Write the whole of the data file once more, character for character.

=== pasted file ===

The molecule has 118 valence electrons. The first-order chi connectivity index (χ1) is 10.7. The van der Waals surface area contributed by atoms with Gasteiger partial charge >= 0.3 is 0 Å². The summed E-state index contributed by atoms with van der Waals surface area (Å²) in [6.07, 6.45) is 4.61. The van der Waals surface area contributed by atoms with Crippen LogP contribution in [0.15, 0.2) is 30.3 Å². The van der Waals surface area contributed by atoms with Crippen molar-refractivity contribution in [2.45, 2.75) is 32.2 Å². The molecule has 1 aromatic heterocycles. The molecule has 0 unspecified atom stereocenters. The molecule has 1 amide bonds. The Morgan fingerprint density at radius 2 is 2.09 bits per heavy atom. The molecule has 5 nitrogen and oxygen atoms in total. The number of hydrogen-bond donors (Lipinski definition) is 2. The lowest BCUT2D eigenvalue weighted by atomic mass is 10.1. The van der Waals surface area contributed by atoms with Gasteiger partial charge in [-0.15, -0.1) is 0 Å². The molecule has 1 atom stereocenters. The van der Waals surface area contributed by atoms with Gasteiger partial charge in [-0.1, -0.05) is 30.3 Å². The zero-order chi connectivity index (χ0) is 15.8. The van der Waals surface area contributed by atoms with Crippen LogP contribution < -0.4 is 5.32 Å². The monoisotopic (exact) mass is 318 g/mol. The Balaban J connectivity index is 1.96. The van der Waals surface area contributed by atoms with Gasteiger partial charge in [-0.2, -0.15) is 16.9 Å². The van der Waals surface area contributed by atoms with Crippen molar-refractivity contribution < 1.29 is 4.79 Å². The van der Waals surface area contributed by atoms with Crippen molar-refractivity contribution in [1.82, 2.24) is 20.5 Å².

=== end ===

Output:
The molecule has 118 valence electrons. The first-order chi connectivity index (χ1) is 10.7. The van der Waals surface area contributed by atoms with Gasteiger partial charge >= 0.3 is 0 Å². The summed E-state index contributed by atoms with van der Waals surface area (Å²) in [6.07, 6.45) is 4.61. The van der Waals surface area contributed by atoms with Crippen LogP contribution in [0.15, 0.2) is 30.3 Å². The van der Waals surface area contributed by atoms with Crippen molar-refractivity contribution in [2.45, 2.75) is 32.2 Å². The molecule has 1 aromatic heterocycles. The molecule has 0 unspecified atom stereocenters. The molecule has 1 amide bonds. The Morgan fingerprint density at radius 2 is 2.09 bits per heavy atom. The molecule has 5 nitrogen and oxygen atoms in total. The number of hydrogen-bond donors (Lipinski definition) is 2. The lowest BCUT2D eigenvalue weighted by atomic mass is 10.1. The van der Waals surface area contributed by atoms with Gasteiger partial charge in [-0.15, -0.1) is 0 Å². The molecule has 1 atom stereocenters. The van der Waals surface area contributed by atoms with Gasteiger partial charge in [-0.1, -0.05) is 30.3 Å². The zero-order chi connectivity index (χ0) is 15.8. The van der Waals surface area contributed by atoms with Crippen LogP contribution < -0.4 is 5.32 Å². The monoisotopic (exact) mass is 318 g/mol. The Balaban J connectivity index is 1.96. The van der Waals surface area contributed by atoms with Gasteiger partial charge in [-0.2, -0.15) is 16.9 Å². The van der Waals surface area contributed by atoms with Crippen molar-refractivity contribution < 1.29 is 4.79 Å². The van der Waals surface area contributed by atoms with Crippen molar-refractivity contribution in [1.82, 2.24) is 20.5 Å².